The show of the ages
The Stones at Glasto. Everyone’s dream. Mick has been in special training, studying headliners, not wanting to copy U2’s disappointment. 50 years in the business and still at the top. And what a great gig it was!
But, much though I love Mr Eavis, those damn flags just get in the way. So imagine my surprise when a sequence of shots captured the three Micks, perfectly.
I was going through the images, comparing and contrasting, looking at the settings used. And then I remembered the very last film camera that I bought.
A Leica. M6. And a couple of lenses.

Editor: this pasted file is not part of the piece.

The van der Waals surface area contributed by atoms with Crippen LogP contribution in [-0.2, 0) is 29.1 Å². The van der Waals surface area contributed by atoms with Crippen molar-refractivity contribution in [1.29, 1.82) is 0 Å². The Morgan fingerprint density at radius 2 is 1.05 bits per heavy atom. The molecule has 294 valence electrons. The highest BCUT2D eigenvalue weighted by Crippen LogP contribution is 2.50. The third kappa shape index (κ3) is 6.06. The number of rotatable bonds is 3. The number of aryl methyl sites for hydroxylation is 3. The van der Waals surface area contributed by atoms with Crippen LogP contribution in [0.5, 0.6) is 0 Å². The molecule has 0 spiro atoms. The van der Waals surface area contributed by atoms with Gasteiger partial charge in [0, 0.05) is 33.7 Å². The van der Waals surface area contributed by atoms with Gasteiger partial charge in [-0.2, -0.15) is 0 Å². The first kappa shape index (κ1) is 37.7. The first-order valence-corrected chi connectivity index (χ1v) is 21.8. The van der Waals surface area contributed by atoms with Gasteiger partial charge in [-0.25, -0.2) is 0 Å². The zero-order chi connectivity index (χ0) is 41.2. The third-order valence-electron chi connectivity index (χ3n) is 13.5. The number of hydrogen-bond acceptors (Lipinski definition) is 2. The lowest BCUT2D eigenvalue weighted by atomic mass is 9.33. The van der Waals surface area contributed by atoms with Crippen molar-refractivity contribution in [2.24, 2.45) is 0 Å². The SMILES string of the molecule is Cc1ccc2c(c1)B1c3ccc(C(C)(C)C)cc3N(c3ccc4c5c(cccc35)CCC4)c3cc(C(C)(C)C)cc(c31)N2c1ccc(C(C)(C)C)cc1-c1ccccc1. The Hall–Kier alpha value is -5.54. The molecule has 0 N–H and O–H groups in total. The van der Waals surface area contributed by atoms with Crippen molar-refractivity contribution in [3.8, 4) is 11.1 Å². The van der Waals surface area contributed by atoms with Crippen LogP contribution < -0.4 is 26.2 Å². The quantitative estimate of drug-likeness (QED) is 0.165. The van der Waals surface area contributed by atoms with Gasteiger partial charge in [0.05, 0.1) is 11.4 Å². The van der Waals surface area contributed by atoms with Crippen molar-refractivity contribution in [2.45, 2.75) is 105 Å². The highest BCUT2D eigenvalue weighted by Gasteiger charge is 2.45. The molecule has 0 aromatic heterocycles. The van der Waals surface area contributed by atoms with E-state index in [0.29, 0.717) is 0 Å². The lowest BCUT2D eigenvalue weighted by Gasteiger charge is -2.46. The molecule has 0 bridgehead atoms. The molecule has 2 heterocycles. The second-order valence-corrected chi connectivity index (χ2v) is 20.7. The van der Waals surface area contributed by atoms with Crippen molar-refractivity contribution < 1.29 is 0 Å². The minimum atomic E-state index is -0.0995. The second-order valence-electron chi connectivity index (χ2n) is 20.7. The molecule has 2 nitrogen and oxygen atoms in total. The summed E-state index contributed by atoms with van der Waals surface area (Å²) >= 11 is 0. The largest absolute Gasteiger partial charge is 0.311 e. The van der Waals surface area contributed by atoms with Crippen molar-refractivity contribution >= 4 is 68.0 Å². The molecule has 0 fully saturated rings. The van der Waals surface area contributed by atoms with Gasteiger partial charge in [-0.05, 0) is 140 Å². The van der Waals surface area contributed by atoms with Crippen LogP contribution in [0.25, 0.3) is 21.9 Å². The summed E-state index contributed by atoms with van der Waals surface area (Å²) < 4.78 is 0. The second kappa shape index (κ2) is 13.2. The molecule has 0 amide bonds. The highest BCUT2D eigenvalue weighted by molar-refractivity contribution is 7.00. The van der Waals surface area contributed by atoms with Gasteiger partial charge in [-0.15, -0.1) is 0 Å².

Time to dig them out of the family squirrel box.
A Noctilux, a lens that can see in the dark. Let’s try it. Where can I get 35mm film? Better yet, didn’t I read somewhere that the digital brother of the M6 can use every lens ever made by Leica? No messing about with new fangled mounts.
You still set the shutter speed by hand. You can’t actually see through the lens. The rangefinder glows bright, and your fingers twiddle and turn. You mess up, and there is no way the camera will rescue your image.
Is it sharp? Isn’t this taking too long? Wouldn’t the Nikon have taken 10 pictures by now?
Well, it works.
The rangefinder forces you to compose, to consider. The manual settings force you to re-learn how light really works.
And you rediscover time.
Time to think. Time to compose. Time to be sure the image is right. Once it’s set up, it also eliminates false precision. Set the exposure, and leave it. Don’t fiddle.
A trip to Ghent was a good test.